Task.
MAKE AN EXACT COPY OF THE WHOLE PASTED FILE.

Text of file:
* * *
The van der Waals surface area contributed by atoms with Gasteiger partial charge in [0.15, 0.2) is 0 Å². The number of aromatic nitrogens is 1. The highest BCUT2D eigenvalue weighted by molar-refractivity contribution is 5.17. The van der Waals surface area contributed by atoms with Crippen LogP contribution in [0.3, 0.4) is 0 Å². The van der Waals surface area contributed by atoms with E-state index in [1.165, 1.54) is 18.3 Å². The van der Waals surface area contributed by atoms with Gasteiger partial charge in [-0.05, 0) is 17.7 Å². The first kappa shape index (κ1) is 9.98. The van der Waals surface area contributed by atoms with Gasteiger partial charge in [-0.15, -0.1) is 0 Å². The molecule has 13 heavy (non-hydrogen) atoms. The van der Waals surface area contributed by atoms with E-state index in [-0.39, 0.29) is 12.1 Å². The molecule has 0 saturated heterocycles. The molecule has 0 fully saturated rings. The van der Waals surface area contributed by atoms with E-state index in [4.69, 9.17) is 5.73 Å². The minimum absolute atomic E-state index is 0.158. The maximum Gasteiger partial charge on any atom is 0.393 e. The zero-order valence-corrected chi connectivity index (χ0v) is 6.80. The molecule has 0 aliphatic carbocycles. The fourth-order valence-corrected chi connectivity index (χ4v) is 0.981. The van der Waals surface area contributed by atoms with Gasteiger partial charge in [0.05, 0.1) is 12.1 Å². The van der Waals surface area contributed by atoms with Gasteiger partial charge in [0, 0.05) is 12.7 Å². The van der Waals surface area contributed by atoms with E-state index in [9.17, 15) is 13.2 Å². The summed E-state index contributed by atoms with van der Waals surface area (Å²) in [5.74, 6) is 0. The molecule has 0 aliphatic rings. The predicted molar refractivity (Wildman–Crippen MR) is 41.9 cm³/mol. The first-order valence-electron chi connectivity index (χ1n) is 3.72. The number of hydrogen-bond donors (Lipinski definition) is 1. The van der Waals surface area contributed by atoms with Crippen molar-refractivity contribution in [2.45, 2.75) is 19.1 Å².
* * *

The van der Waals surface area contributed by atoms with Gasteiger partial charge in [0.15, 0.2) is 0 Å². The number of aromatic nitrogens is 1. The highest BCUT2D eigenvalue weighted by molar-refractivity contribution is 5.17. The van der Waals surface area contributed by atoms with Crippen LogP contribution in [0.3, 0.4) is 0 Å². The van der Waals surface area contributed by atoms with E-state index in [1.165, 1.54) is 18.3 Å². The van der Waals surface area contributed by atoms with Gasteiger partial charge in [-0.05, 0) is 17.7 Å². The first kappa shape index (κ1) is 9.98. The van der Waals surface area contributed by atoms with Gasteiger partial charge in [-0.15, -0.1) is 0 Å². The molecule has 13 heavy (non-hydrogen) atoms. The van der Waals surface area contributed by atoms with E-state index in [-0.39, 0.29) is 12.1 Å². The molecule has 0 saturated heterocycles. The molecule has 0 fully saturated rings. The van der Waals surface area contributed by atoms with E-state index in [4.69, 9.17) is 5.73 Å². The minimum absolute atomic E-state index is 0.158. The maximum Gasteiger partial charge on any atom is 0.393 e. The zero-order valence-corrected chi connectivity index (χ0v) is 6.80. The molecule has 0 aliphatic carbocycles. The fourth-order valence-corrected chi connectivity index (χ4v) is 0.981. The van der Waals surface area contributed by atoms with Gasteiger partial charge in [0.05, 0.1) is 12.1 Å². The van der Waals surface area contributed by atoms with Gasteiger partial charge in [0, 0.05) is 12.7 Å². The van der Waals surface area contributed by atoms with E-state index in [9.17, 15) is 13.2 Å². The summed E-state index contributed by atoms with van der Waals surface area (Å²) in [5.74, 6) is 0. The molecule has 0 aliphatic rings. The predicted molar refractivity (Wildman–Crippen MR) is 41.9 cm³/mol. The first-order valence-electron chi connectivity index (χ1n) is 3.72. The number of hydrogen-bond donors (Lipinski definition) is 1. The van der Waals surface area contributed by atoms with Crippen molar-refractivity contribution in [2.45, 2.75) is 19.1 Å².